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The discussion on the mailing list is appears to be mere handwaving. Of course if the current version of Gecko can't do it, that's fine, But that doesn't mean that a future version should have this limitation as well. –  Pacerier May 6 at 13:42

So is there any way, that I'm not aware of, to create DOM elements, outside the DOM tree, in a Web Worker?


Why not? It seems to me that this can't create concurrency problems, as creating the elements could happen in parallel without problems.

Not for creating them, you're right. But for appending them to the main document - they would need to be sent to a different memory (like it's possible for blobs) so that they're inaccessible from the worker thereafter. However, there's absolutely no Document handling available in WebWorkers.

I create a DOM element for each line as soon as the data arrives (in JSON via ajax). Afterwards I save the elements in an array and I only show the lines that are visible.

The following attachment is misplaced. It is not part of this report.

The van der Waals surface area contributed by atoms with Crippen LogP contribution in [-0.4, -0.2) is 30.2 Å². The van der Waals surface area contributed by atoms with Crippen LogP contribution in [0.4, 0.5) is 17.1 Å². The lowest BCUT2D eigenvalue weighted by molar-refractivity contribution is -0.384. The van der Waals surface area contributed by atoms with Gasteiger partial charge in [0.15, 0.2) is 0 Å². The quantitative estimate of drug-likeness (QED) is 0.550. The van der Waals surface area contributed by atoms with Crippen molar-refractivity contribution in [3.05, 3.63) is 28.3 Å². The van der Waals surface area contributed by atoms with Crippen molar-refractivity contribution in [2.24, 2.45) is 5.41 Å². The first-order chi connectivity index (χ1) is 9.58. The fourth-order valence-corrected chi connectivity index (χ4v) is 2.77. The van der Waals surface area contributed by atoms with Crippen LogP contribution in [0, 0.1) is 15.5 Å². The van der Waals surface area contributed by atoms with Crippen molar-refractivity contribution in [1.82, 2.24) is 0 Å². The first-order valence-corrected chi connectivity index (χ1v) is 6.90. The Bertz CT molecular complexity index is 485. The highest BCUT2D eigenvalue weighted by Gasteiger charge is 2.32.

Constructing over 500k DOM elements is the heavy task. Try to create DOM elements only for the lines that are visible. To improve performance and showing the first few lines faster, you also might chunk their processing into smaller units and use timeouts in between. See How to stop intense Javascript loop from freezing the browser

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One problem with creating the DOM elements on-the-fly is that atm I use elements to hold several data values, like the index. Because the index changes when the lines are filtered, I keep references to the element on places where that index is needed. I used to update it on those places too, but that took too long as they're a lot of them. If I have enough time left then I might try your way and see if I can't store refer to the indices (and other values) in another way. –  Joren Van Severen Aug 7 '13 at 7:31

According to https://developer.mozilla.org/en-US/docs/Web/Guide/Performance/Using_web_workers there's no access to the DOM from a web worker unfortunately.

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I don't see any reason why you can't construct html strings using web-workers. But I also don't think there would be much of a performance boost.

This isn't related to Web-Workers, but it relates to the problem you're trying to solve. Here are some thing that might help speed things up:

  1. Use DocumentFragments. Add elements to them as the data comes in, and add the fragments to the DOM at an interval (like once a second). This way you don't have to touch the DOM (and incur a redraw) every time a line of text is loaded.